Service

The de Havilland Mosquito saw service in the European Theater, as a night fighter, bomber, anti-submarine fighter, reconnaissance and various other roles. It was used to intercept Luftwaffe raids on Great Britain. It also was involved in Operation: Overlord and Operation: Jericho.

Variants

  • PR.l: Unarmed photo-reconnaissance, with span lengthened from 52 ft 6in of prototype to 54 ft 2in but still with short engine nacelles.
  • F.ll: Night fighter, with pilot and observer side by side. flat bulleteproof windscreen. extended nacelles (as in all subsequent aircraft. with flaps divided into inner and outer segments) and armament of four 20mm Hispano cannon with 300 rounds each under the floor and four 0.303in Brownings with 2.000 rounds each in the nose. First flew 15 May 1941; subsequently fitted with Al Mk IV or V radar or Turbinlight searchlight.
  • T.III: Dual-control trainer. first flown January 1942 but produced mainly after the war (last delivery 1949).
  • B.lV: Unarmed bomber, carrying four 500 lb (227 kg) bombs internally; first delivered to 105 Sqn at Swanton Morley November 1941. making first operational sortie (Cologne, the morning after the first 1.000-bomber night attack) on 31 May 1942. Some later fitted with bulged bomb bays for 4.000 lb (1814 kg) bomb. Others were modified to carry a pair of Highball bouncing bombs.
  • FB.Vl: Fighter-bomber and intruder. by day or night; same guns as F.II but two 25Olb (113 kg) bombs in rear bay and two more (later two 500 lb) on wing racks; alternatively, 50 or 100 gal drop tanks, mines. depth charges or eight 60 lb rockets. Some fitted with Al radar. Total production 2.584, more than any other mark.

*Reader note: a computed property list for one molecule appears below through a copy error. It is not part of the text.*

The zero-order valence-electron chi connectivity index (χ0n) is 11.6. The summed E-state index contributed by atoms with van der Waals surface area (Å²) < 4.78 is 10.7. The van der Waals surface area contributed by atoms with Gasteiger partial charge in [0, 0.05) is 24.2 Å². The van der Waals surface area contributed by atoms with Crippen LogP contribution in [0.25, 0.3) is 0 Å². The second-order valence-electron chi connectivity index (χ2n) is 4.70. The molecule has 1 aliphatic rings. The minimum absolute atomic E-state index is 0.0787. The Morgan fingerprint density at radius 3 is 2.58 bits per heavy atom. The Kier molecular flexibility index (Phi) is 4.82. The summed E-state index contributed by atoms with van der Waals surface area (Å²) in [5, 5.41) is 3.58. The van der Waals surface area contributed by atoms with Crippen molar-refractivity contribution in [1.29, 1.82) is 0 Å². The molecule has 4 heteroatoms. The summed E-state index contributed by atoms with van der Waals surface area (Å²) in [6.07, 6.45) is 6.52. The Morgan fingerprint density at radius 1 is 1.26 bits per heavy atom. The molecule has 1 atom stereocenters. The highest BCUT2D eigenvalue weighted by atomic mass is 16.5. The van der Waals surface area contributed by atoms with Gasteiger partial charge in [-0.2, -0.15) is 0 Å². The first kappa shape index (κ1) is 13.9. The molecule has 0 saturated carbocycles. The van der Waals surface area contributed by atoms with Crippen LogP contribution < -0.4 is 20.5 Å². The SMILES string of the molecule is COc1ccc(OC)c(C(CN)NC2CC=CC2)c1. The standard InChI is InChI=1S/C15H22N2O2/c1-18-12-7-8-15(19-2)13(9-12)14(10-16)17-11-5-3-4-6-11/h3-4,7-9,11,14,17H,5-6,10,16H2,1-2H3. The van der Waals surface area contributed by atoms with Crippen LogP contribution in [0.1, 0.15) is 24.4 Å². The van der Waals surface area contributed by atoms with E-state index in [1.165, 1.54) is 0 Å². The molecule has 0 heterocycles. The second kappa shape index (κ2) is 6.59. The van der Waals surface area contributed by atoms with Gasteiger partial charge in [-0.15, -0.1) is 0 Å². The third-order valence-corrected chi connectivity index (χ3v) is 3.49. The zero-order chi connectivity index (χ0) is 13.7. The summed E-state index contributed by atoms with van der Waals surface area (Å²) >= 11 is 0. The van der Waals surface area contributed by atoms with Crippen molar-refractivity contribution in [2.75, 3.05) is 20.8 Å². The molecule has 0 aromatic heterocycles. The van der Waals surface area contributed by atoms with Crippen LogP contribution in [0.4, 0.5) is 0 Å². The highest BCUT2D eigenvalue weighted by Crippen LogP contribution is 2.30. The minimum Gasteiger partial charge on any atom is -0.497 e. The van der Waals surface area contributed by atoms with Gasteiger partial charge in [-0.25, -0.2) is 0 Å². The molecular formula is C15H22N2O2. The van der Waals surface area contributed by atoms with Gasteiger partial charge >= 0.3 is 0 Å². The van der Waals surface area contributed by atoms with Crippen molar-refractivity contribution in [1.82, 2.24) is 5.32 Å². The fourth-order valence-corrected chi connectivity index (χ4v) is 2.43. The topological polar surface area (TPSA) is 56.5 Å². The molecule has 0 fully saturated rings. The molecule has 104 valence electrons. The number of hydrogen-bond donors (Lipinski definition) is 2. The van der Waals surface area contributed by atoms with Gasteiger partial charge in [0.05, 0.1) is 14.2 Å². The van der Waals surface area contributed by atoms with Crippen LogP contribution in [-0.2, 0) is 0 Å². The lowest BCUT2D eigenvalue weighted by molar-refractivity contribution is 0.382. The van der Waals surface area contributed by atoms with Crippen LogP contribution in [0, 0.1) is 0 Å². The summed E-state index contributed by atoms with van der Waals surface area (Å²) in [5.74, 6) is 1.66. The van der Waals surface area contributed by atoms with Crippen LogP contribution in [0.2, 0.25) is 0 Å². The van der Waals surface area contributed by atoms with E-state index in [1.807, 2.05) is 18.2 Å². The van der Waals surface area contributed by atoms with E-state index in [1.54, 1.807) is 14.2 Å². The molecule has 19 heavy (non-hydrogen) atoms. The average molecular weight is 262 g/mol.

• B.Vll: Canadian—built Mk lV. used in North America only.
  • PR.VIII: Reconnaissance conversion of B.lV with high-b|own Merlin 61.
  • Mk IX: Important advance in bomber (B.lX) and reconnaissance (PR.lX) versions; high-blown two~stage engines. bulged bomb bay for 4.000 lb bomb or extra fuel. much increased weight, paddle-blade propellers and new avionics (Rebecca. Boozer. Oboe or H25 Mk Vl).
  • NF.Xll: Conversion of F.ll fitted with new thimble nose containing Al Mk VIII centimetric radar in place of Brownings.
  • NF.XIII: Similar to Mk XII but built as new. with thimble or bull nose and same wing as Mk Vl for drop tanks or other stores; flew August 1943.
  • NF.XV: High-altitude fighter with wings extended to 59 ft, pressurised cockpit, lightened structure, Al Mk VIII in nose and belly pack of four 0.303in Brownings to combat Ju 86P raiders.
  • Mk XVI: Further major advance with two-stage Merlins, bulged bomb bay and pressurised cockpit. PR.XVI flew July 1943; B.XVI in January 1944. Over 1,200 of latter being used for high-level nuisance raids with 4.000 lb bombs.